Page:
The European Commission (EC) and the Member states (MSs) have recently undertaken a number of initiatives to implement the so-called Lisbon Strategy aimed at creating a European area as a tool for the development of a research-based economy. The Research and Trade Potential and human resources of the Acceding Countries (ACs) - when appropriately valorized - could represent a significant factor for such an outcome, particularly in the domain of excellence, complementing the expertise of the MSs. One such domain is plant molecular biology, a relatively strong element in the ACs, where agriculture is traditionally important. The joint contribution of the plant science community in the MCs and ACs could be important for future advances of the European economy facing the challenge of modern US agriculture.
Agreeing with the identification of human health as major priority in the R&D strategies of the EU, we feel that the present structure of the 6th Framework Program limits the potentials for plant sciences. The competitiveness of European agriculture is universal and success in solving crucial environmental problems including adaptation to extreme climatic conditions would urge immediate actions from the EU to formulate a new vision for the role of plant research. The new policy can not neglect the importance of molecular breeding for the future of European agriculture and the significance of cultivars produced by gene technology. The present public concerns - if they do exist - in relation to commercialization of GMO products is largely generated by miss-information of public. Plant scientists in the EU are ready to help educational programs to popularize the advantages in the use of recombinant DNA technology to improve crops.
We are convinced that the Community should adopt an active, coordinating function also in basic, academic science to insure success in innovation and technology development. In these attempts the prospective European Research Council can serve as an organization to support excellence also in plant sciences.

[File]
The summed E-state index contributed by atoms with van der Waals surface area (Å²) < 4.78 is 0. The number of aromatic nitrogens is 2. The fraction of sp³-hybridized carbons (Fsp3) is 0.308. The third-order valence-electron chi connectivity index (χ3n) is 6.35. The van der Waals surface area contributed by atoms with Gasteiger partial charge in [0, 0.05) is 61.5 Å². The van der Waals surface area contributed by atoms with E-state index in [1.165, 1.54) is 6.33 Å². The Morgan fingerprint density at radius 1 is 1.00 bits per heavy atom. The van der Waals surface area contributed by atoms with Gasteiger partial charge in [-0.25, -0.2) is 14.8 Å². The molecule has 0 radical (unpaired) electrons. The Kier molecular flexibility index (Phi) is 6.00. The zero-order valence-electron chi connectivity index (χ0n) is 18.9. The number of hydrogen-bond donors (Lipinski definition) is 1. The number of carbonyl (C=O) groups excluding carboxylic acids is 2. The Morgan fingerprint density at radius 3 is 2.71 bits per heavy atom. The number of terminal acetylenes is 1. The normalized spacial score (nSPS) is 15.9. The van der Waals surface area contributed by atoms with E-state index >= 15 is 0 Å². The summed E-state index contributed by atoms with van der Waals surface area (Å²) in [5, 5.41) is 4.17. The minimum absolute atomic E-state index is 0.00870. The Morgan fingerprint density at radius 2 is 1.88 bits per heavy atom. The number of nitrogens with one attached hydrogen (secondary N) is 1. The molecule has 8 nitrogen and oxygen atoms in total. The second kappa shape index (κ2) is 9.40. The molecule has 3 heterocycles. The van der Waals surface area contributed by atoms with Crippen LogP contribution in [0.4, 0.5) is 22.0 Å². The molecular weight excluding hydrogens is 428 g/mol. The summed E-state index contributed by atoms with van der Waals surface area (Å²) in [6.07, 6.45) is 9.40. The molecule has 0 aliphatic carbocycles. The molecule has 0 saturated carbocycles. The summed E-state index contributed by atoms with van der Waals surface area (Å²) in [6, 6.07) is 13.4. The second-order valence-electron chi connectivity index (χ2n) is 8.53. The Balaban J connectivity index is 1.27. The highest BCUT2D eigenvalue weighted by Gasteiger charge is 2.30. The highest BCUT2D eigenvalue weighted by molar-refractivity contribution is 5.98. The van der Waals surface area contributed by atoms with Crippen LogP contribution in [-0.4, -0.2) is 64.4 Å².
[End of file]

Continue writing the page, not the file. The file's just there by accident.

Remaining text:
Plant science is crucial for ensuring efficiency and quality of contemporary food production systems. Today as well as in the past this system has had to be flexible enough to absorb novel challenges of population growth, climate changes and reduced water supply. Overview of research going on in the European laboratories creates a number of avenues of research to be explored in the field of plant biology. This concerns biodiversity as well as novel discoveries on plant gene regulations, resistance to stresses (including water shortage) and diseases. This clearly shows the unexpected adaptive potential of plant systems, creating conditions for defining novel trends in modern biology emphasizing molecular diagnostics and modern tools for sustainable and environmentally friendly agriculture.
Scientists from both MSs and ACs are ready to participate in common efforts toward the development of a European strategy covering plant sciences. Such an initiative, under the authority of the EC advised by scientific organizations as such as EMBO or EPSO will be crucial for the contribution of the European plant science sector towards achieving the Lisbon Summit objective for Europe to be the most competitive knowledge-based economy in the world by 2010.
On behalf of participants of the workshop on "Plant Molecular Progress and Perspective in an Enlarged Europe"
Prof. Atanas Atanassov
Prof. Anne-Lise Haenni
Prof. Michel Caboche
Prof. Denes Dudits
Prof. Francois Gros
Prof. Andrzej Legocki
Prof. Grazyna Muszynska
Prof. Wlodzimierz Zagórski-Ostoja
Prof. Dierek Scheel